The market over the last several days has me thinking about Soul II Soul, and their 1989 hit, “Back to Life.” For those who don’t remember, or who wisely blocked it out, I apologize in advance because it is one of those songs that gets into your head and you want to get it out, but can’t. It goes, “Back to life, back to reality…” I’m pretty sure those were the only lyrics but you can fact check me on that. (Again, sorry.)
Anyway, this is exactly what is happening in the market today. We went too far too fast, especially with the technology stocks, and they are simply coming back down to earth. This much, frankly, is not all that insightful; it is obvious. What may be less obvious is what is happening underneath the surface.
We have written about this before, but it bears repeating: This market rally has not been a tide that has lifted all ships; it has been decidedly unbalanced in favor of the technology firms that have benefitted from the Covid-19 world of virtual work, school, and social life. To put it in perspective, one can look at the Morningstar style boxes.
As a reminder, Morningstar breaks the world up into a grid consisting of large companies, small companies, and those in between. They also break the universe up into stock of companies that would be attractive to the average-growth investor, value investor, and in-between or blend investor. The index for the large-company growth box is the Russell 1000 Growth index, and it returned a positive 23.2 percent over the 12 months that ended June 30, 2020. Over that same period, the small-company value box represented by the Russell 2000 Value index returned a negative 17.4 percent. Yes, you read that correctly – there is a 40 percent difference over the last year between one category of stocks and another. No, that is not normal.
Not only is it not normal, it is historic. It is also completely unsustainable. The last time anything came close to this in the market was the dot-com bubble. The similarities between now and then are striking. Then, large-growth (aka technology) stocks had dominated the returns in the market for a decade. Today, large-growth (aka technology) stocks have dominated the returns for a decade. Twenty years ago that dominance accelerated toward the crash. Today, the dominance has certainly accelerated.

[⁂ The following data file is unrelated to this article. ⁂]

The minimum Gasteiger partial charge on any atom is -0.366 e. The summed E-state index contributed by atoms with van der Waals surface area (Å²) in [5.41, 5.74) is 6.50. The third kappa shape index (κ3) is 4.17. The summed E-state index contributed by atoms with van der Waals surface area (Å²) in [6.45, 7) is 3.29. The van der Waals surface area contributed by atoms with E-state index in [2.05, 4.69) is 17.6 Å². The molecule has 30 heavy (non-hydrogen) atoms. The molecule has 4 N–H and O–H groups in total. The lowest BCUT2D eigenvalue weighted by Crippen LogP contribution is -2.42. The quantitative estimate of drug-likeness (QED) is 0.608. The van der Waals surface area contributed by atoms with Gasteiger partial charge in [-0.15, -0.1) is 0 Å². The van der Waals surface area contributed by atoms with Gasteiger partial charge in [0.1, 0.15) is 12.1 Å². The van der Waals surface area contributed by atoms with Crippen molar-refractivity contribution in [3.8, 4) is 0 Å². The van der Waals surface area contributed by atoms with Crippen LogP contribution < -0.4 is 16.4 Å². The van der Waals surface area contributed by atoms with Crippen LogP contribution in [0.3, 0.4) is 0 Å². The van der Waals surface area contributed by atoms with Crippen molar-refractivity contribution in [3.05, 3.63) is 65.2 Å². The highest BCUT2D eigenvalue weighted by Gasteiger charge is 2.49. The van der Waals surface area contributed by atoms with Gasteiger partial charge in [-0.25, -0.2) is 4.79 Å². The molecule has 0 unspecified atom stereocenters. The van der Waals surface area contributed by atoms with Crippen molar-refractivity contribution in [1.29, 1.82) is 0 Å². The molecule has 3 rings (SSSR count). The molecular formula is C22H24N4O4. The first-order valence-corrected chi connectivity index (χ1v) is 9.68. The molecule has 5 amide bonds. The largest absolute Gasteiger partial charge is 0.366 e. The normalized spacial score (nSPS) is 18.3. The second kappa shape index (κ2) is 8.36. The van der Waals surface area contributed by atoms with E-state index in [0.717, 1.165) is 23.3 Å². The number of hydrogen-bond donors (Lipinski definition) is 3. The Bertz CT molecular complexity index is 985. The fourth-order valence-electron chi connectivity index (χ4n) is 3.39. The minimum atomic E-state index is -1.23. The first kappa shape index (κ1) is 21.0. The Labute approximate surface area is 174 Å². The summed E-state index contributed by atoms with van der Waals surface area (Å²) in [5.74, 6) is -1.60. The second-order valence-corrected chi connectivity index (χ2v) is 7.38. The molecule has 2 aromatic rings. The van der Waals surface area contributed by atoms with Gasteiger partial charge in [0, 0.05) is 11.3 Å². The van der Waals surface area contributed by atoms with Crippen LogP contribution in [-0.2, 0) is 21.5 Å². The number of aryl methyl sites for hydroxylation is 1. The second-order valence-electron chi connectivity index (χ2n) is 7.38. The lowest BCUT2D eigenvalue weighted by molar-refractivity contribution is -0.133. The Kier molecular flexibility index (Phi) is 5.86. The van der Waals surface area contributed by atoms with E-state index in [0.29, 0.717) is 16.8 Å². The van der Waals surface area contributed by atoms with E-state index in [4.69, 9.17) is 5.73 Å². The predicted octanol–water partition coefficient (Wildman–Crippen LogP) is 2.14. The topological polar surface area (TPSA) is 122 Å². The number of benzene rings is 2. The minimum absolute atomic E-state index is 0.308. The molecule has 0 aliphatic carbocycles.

Here the stories differ a little bit. Twenty years ago there were many tech companies, lots of whom did not have a sensible business plan let alone things like revenue, and almost none of them had any profits. Today, that is not the case. These firms represent the core of our economy. They are the big blue chip companies. Coming back to reality twenty years ago meant industry consolidation and years of building actual businesses. Amazon was an online bookstore when the dot-com bubble burst. Today it is everywhere.
I’m not sure whether Mark Twain actually said it, however, “history does not repeat itself, but it often rhymes.” There is no force in investing stronger than what we call the reversion to the mean. That is a fancy way of saying stocks seem to find a way to do what they have always done on average. There should not be a 40 percent gap between one segment of the market and another, and that gap will disappear. It appears to have begun that process a few days ago, as technology stocks have been the biggest losers in this short selloff.
This doesn’t mean we have to go through a bear market as we did when the tech bubble burst twenty years ago. It does mean that there are many areas of the market that have been neglected over the last decade, and they will catch up. Diversification is likely to be much more important in the decade ahead of us then it has been.
One last thought. Nineteen years ago, terrorists from the other side of the world flew planes into the World Trade Center and the Pentagon. Heroes on another plane fought back against a fourth attempt, crashing into a field in western Pennsylvania. That day is burned into my memory like few other days. However, what I want to focus on right now is the days that followed. For a brief time, we came together as a nation, and it was the most beautiful thing. The goal of the terrorists was to split us apart, but the opposite happened.
Unfortunately that unity did not last long, but those of us who lived it can still remember that togetherness is possible. Hopefully my children will get to experience such a time, and hopefully it won’t take an enormous tragedy to make it happen.
Too many people died on that day. Don’t ever forget that with all of our flaws and how far we fall short from the scale of perfection, when graded on the curve of human history, the United States is the shining city on the hill. We are the light in the darkness. That is why we were a target then, and it is why we remain a target today for those who, at their core, are the enemies of freedom.
The markets get carried away as does society at large sometimes, but ultimately we have to come “back to life, back to reality.” (Sorry, I know it is a horrible song.)
Chuck Osborne, CFA